How the celebrity hologram became the face of collective memory
BY CHRIS OSTERNDORF
Michael Jackson is back.
Jackson’s now notorious hologram performance at the Billboard Music Awards has proven to be both controversial on and offstage. Whether or not you think the whole thing was in good taste, there’s still the matter of Hologram USA and Musion Das Hologram, who’ve argued that the performance violated their patents, even though a Las Vegas judge ruled that the technology was in the public domain in time for the awards show.
The questions of patents and public domain related to holographic technology may persist for awhile, but in the meantime, we can only expect to see more of these types of holograms. Granted, this might sound surprising in light of the fact that many people appear to be pretty skeptical of them.
In reaction to the MJ hologram, Jillian Mapes of Flavorwire wrote, “The appeal of the dead musician hologram is rooted in shock, not nuance.” And on Twitter, just as many people seemed to think it was creepy as those who thought it was cool.
But this is always the way we always react to new technology (although to be fair, the idea of holograms isn’t exactly "new"). Brian David Johnson at Slate astutely notes that our first instinct with new technology is to assume “It will kill us all!” Maybe no one is that panicky about holograms, but our distaste for them is unsurprising nonetheless.
Yet holograms are just the latest way our cultural icons are being kept alive through technology. It’s a well-known fact that as technology advances, we’ve been able to preserve ancient cultures like never before. It’s no wonder then that we’re also using technology to preserve modern culture. Consider that in the not so distant past, we didn’t have the same access to movies and music and television we did today. Now, we’re just clicks away from streaming almost anything we want. Holograms are merely an extension of this.
Take Tupac Shakur: people are so desperate to preserve the rap legend’s legacy that they’re even mounting a Broadway musical based on his life. Tupac’s steady stream of posthumous albums wouldn’t have been possible twenty years ago, before technology became advanced enough to transform his unreleased material into finished-sounding work. But today, with the advanced level of success he’s experienced after his death, it’s no wonder Tupac was the first major artist to appear in hologram form.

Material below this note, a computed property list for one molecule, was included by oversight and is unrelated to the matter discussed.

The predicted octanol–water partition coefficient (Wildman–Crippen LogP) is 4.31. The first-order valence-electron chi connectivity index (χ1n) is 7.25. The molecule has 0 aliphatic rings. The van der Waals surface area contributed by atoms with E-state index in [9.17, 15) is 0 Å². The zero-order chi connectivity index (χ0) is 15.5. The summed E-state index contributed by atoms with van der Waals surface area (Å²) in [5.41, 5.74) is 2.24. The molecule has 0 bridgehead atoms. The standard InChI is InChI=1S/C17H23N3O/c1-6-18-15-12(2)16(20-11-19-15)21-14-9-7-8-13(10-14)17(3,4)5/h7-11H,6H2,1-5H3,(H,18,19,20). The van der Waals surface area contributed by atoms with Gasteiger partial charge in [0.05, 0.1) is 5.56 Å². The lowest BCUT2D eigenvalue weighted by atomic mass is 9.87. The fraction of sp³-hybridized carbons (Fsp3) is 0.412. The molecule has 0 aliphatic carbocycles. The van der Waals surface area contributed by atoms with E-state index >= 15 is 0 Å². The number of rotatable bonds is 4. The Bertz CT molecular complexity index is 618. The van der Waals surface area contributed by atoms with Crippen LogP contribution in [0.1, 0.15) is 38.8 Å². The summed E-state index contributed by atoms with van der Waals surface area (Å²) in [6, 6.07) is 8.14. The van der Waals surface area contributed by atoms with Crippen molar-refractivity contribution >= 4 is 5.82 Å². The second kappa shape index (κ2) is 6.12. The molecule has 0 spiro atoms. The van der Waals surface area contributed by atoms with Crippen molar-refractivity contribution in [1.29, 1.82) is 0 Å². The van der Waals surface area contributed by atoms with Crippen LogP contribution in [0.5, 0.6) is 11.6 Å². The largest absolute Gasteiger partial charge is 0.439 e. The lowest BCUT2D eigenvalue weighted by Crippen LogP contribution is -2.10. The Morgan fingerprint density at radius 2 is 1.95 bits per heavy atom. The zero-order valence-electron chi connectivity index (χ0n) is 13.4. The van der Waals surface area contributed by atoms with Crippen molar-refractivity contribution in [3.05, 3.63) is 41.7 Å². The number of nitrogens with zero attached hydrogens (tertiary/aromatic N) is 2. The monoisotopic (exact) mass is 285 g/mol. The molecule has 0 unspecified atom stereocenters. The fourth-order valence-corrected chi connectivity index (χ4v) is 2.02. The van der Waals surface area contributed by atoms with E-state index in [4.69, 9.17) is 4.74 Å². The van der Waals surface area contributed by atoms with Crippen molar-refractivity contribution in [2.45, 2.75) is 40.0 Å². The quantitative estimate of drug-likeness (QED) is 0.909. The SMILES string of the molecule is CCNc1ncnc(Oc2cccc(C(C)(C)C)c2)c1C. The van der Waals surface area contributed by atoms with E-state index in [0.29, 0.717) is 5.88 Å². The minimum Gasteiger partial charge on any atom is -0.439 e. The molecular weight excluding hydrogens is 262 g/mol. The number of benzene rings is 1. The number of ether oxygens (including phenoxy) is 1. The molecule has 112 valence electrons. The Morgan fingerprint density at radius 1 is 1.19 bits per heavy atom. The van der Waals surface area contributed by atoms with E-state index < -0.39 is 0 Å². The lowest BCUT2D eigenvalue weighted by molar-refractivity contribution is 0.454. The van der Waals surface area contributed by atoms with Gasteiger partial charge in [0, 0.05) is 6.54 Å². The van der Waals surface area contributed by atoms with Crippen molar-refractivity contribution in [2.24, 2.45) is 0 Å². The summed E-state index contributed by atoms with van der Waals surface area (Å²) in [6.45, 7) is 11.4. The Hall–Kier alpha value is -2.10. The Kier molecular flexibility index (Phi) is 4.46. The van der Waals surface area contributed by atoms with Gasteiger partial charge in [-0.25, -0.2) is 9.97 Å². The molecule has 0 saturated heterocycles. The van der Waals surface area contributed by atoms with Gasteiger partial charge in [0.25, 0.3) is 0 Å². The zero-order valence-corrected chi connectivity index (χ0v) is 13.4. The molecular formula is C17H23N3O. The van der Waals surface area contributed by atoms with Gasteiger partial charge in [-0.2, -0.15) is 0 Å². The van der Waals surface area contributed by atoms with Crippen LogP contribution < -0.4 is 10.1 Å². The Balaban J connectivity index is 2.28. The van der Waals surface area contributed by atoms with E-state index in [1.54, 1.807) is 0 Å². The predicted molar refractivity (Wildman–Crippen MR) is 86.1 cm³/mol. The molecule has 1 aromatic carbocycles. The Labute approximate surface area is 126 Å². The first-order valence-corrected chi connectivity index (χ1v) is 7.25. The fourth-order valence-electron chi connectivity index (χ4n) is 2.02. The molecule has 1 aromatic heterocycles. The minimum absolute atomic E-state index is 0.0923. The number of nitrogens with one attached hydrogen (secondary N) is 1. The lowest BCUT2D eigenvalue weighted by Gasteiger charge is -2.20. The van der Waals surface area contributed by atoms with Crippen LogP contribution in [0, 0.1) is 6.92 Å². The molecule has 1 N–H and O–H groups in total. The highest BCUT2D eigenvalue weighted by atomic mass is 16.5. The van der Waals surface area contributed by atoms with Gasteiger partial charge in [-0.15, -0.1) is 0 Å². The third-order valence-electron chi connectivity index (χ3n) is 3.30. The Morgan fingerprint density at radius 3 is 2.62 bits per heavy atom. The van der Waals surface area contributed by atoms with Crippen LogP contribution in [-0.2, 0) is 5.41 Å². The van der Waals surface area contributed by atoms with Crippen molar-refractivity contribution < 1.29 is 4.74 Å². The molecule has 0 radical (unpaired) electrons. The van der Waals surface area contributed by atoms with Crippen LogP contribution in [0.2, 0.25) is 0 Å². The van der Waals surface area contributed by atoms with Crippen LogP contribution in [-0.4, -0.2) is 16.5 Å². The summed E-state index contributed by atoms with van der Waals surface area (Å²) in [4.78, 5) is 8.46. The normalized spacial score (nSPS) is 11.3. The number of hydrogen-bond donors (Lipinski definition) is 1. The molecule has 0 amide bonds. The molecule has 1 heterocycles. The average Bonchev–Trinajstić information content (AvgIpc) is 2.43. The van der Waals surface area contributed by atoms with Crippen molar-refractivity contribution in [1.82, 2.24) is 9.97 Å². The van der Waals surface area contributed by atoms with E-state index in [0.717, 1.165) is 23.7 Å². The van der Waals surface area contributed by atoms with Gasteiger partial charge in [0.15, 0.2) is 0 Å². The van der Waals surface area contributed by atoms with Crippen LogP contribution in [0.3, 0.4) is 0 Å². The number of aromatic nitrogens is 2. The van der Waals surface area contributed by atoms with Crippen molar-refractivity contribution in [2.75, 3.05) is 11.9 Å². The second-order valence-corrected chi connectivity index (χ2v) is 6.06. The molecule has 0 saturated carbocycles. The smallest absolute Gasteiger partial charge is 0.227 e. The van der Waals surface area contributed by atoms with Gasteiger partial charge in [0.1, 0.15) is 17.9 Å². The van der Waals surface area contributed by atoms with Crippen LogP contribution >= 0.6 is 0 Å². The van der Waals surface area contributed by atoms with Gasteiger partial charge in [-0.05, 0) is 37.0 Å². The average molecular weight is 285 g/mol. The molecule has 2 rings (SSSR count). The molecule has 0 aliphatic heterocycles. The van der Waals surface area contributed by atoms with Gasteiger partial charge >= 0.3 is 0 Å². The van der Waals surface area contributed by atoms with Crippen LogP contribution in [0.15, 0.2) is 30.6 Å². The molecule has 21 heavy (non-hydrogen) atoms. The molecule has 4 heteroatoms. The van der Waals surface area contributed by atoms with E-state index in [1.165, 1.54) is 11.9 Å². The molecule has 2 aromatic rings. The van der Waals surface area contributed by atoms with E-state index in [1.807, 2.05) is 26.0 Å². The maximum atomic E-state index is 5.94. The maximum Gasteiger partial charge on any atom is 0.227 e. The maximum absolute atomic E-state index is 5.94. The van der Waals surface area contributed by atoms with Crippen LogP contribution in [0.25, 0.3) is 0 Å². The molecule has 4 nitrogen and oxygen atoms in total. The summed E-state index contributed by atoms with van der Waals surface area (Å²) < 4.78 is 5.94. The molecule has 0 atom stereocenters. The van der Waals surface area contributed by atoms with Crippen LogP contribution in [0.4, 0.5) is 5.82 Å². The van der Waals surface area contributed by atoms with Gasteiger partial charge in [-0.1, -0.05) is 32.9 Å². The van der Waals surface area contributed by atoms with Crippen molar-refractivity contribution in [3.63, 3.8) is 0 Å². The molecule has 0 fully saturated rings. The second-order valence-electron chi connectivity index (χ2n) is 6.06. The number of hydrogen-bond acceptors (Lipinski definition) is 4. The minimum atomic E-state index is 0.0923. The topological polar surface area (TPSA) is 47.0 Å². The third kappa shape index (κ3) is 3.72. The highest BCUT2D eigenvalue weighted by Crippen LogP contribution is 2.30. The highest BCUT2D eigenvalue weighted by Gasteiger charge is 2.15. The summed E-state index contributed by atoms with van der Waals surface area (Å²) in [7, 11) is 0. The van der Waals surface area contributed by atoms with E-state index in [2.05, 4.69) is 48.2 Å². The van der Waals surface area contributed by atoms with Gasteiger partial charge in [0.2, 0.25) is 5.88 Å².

Technology aside, however, artists maintaining a career after they’ve died is fairly common.
The more interesting questions surrounding this area arise from whether the technology used to preserve these artists could ever eclipse the artists themselves.
Pitchfork recently ran a piece by Patrick St. Michael about Hatsune Miku, a digital pop star from Japan. St. Michael observes, “Long before Holographic Tupac and an increased awareness of the technology behind it, American media reports about Miku’s first Japanese concerts held in 2010 portrayed the events as something to gawk at.”
But he goes on to wonder whether the idea of a digital pop star could become more widely accepted in the United States, stating that it’s “far easier to work with Miku than a living, breathing pop star, given that she exists as either software or a hologram." St. Michael expains, "Artists can do whatever they want with Miku…In Japan, her voice has appeared in pop, rock, death metal, and techno songs—even convenience-store jingles.”
St. Michael has a point; if record companies could make just as much money off fictional creations that they control completely, as opposed to real people whom they can only control partially, why wouldn’t they? Even widely recognized musical genius Damon Albarn has achieved more international acclaim in the last decade for his cartoon band, Gorillaz, than anything else he’s done.
The problem between reconciling digital artists and holograms arises from questions of realism. Gorillaz and Miku are easy to enjoy because they purposefully aren’t human-like, but a hologram that’s too realistic runs the risk of going into uncanny valley, the point where human likeness is so strong it becomes off-putting. This idea is troubling enough in conjunction with holograms of Tupac Shakur or Michael Jackson, and even more so when contemplating the possibility of a fictional artist invented totally through technology.
For the moment, what separates us from some dreadful S1m0ne-type reality is our collective penchant for nostalgia. Holograms are simply the next logical step that big companies will take to get us, the consumer, to buy back our own memories. The upshot, as Megan Garber wrote about earlier this year in an excellent piece for The Atlantic, is that we now have the option of customizing nostalgia to fit our needs.
Nostalgia no longer comes in one-size-fits-all; under the stewardship of the Internet, nostalgia has been made nimble. Our tenuous relationship with the past can now be customized and made relevant, in the manner of a marketing message. We, like Proust, search for lost time. It's just that our seeking stretches beyond our own meager memories—and it may involve, for better or for worse, Britney Spears.
We’re all hungry to keep our favorite artists alive; we’re starving for any new way to connect to our pop culture heroes, and we’re using technology to do it. But if we do have a choice in what kind of nostalgia we indulge in, then ultimately the rise or fall of the hologram is going to be up to us. Sure, we might hate them now, but we may feel differently when it’s our favorite pop star up on that stage, back from the dead.
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